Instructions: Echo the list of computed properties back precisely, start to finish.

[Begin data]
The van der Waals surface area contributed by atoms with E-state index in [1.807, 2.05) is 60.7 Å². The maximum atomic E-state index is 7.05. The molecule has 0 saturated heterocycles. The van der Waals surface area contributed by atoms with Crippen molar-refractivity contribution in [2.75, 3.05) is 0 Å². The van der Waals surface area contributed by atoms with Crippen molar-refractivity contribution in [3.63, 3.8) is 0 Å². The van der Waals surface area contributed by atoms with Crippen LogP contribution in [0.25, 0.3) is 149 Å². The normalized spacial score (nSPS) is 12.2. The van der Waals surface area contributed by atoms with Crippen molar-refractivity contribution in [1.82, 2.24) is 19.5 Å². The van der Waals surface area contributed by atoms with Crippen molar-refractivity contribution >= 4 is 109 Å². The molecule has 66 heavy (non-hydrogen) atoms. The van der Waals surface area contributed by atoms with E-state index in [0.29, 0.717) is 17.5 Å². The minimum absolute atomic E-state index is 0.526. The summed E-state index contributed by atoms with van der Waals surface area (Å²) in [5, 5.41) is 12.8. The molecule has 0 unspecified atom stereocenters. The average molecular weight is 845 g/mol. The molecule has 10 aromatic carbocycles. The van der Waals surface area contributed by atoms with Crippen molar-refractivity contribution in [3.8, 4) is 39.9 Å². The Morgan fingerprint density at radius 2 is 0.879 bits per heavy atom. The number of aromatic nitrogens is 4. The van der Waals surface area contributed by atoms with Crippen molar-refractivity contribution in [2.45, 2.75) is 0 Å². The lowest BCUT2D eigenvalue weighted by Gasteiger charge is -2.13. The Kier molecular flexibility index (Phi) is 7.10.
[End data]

The van der Waals surface area contributed by atoms with E-state index in [1.807, 2.05) is 60.7 Å². The maximum atomic E-state index is 7.05. The molecule has 0 saturated heterocycles. The van der Waals surface area contributed by atoms with Crippen molar-refractivity contribution in [2.75, 3.05) is 0 Å². The van der Waals surface area contributed by atoms with Crippen molar-refractivity contribution in [3.63, 3.8) is 0 Å². The van der Waals surface area contributed by atoms with Crippen LogP contribution in [0.25, 0.3) is 149 Å². The normalized spacial score (nSPS) is 12.2. The van der Waals surface area contributed by atoms with Crippen molar-refractivity contribution in [1.82, 2.24) is 19.5 Å². The van der Waals surface area contributed by atoms with Crippen molar-refractivity contribution >= 4 is 109 Å². The molecule has 66 heavy (non-hydrogen) atoms. The van der Waals surface area contributed by atoms with E-state index in [0.29, 0.717) is 17.5 Å². The minimum absolute atomic E-state index is 0.526. The summed E-state index contributed by atoms with van der Waals surface area (Å²) in [5, 5.41) is 12.8. The molecule has 0 unspecified atom stereocenters. The average molecular weight is 845 g/mol. The molecule has 10 aromatic carbocycles. The van der Waals surface area contributed by atoms with Crippen molar-refractivity contribution in [3.8, 4) is 39.9 Å². The Morgan fingerprint density at radius 2 is 0.879 bits per heavy atom. The number of aromatic nitrogens is 4. The van der Waals surface area contributed by atoms with Crippen molar-refractivity contribution in [2.45, 2.75) is 0 Å². The lowest BCUT2D eigenvalue weighted by Gasteiger charge is -2.13. The Kier molecular flexibility index (Phi) is 7.10.